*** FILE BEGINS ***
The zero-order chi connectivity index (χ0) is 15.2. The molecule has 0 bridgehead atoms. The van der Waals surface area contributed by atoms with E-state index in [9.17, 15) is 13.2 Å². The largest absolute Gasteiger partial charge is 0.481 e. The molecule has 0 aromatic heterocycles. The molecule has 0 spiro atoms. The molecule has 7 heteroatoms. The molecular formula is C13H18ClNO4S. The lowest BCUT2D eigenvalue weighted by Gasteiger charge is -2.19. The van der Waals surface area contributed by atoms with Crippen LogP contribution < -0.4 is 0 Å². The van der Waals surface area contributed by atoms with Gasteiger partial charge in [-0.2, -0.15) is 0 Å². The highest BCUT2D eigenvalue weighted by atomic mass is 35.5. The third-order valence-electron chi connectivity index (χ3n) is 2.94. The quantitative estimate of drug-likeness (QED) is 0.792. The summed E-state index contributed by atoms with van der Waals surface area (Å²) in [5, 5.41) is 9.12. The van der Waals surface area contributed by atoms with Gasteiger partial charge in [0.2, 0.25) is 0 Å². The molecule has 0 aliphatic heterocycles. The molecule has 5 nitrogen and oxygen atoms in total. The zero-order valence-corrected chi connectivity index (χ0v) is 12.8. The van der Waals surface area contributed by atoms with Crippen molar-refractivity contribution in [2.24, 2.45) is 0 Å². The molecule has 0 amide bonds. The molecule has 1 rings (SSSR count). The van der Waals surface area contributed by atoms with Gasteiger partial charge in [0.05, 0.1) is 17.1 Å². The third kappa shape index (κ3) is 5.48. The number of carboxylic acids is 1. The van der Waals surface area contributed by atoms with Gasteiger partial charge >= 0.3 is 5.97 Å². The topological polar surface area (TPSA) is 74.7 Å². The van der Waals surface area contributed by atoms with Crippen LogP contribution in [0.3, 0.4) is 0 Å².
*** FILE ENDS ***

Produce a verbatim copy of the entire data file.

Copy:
The zero-order chi connectivity index (χ0) is 15.2. The molecule has 0 bridgehead atoms. The van der Waals surface area contributed by atoms with E-state index in [9.17, 15) is 13.2 Å². The largest absolute Gasteiger partial charge is 0.481 e. The molecule has 0 aromatic heterocycles. The molecule has 0 spiro atoms. The molecule has 7 heteroatoms. The molecular formula is C13H18ClNO4S. The lowest BCUT2D eigenvalue weighted by Gasteiger charge is -2.19. The van der Waals surface area contributed by atoms with Crippen LogP contribution < -0.4 is 0 Å². The van der Waals surface area contributed by atoms with Gasteiger partial charge in [-0.2, -0.15) is 0 Å². The highest BCUT2D eigenvalue weighted by atomic mass is 35.5. The third-order valence-electron chi connectivity index (χ3n) is 2.94. The quantitative estimate of drug-likeness (QED) is 0.792. The summed E-state index contributed by atoms with van der Waals surface area (Å²) in [5, 5.41) is 9.12. The van der Waals surface area contributed by atoms with Gasteiger partial charge in [0.2, 0.25) is 0 Å². The molecule has 0 aliphatic heterocycles. The molecule has 5 nitrogen and oxygen atoms in total. The zero-order valence-corrected chi connectivity index (χ0v) is 12.8. The van der Waals surface area contributed by atoms with Crippen molar-refractivity contribution in [2.24, 2.45) is 0 Å². The molecule has 0 amide bonds. The molecule has 1 rings (SSSR count). The van der Waals surface area contributed by atoms with Gasteiger partial charge in [0.05, 0.1) is 17.1 Å². The third kappa shape index (κ3) is 5.48. The number of carboxylic acids is 1. The van der Waals surface area contributed by atoms with Gasteiger partial charge >= 0.3 is 5.97 Å². The topological polar surface area (TPSA) is 74.7 Å². The van der Waals surface area contributed by atoms with Crippen LogP contribution in [0.3, 0.4) is 0 Å².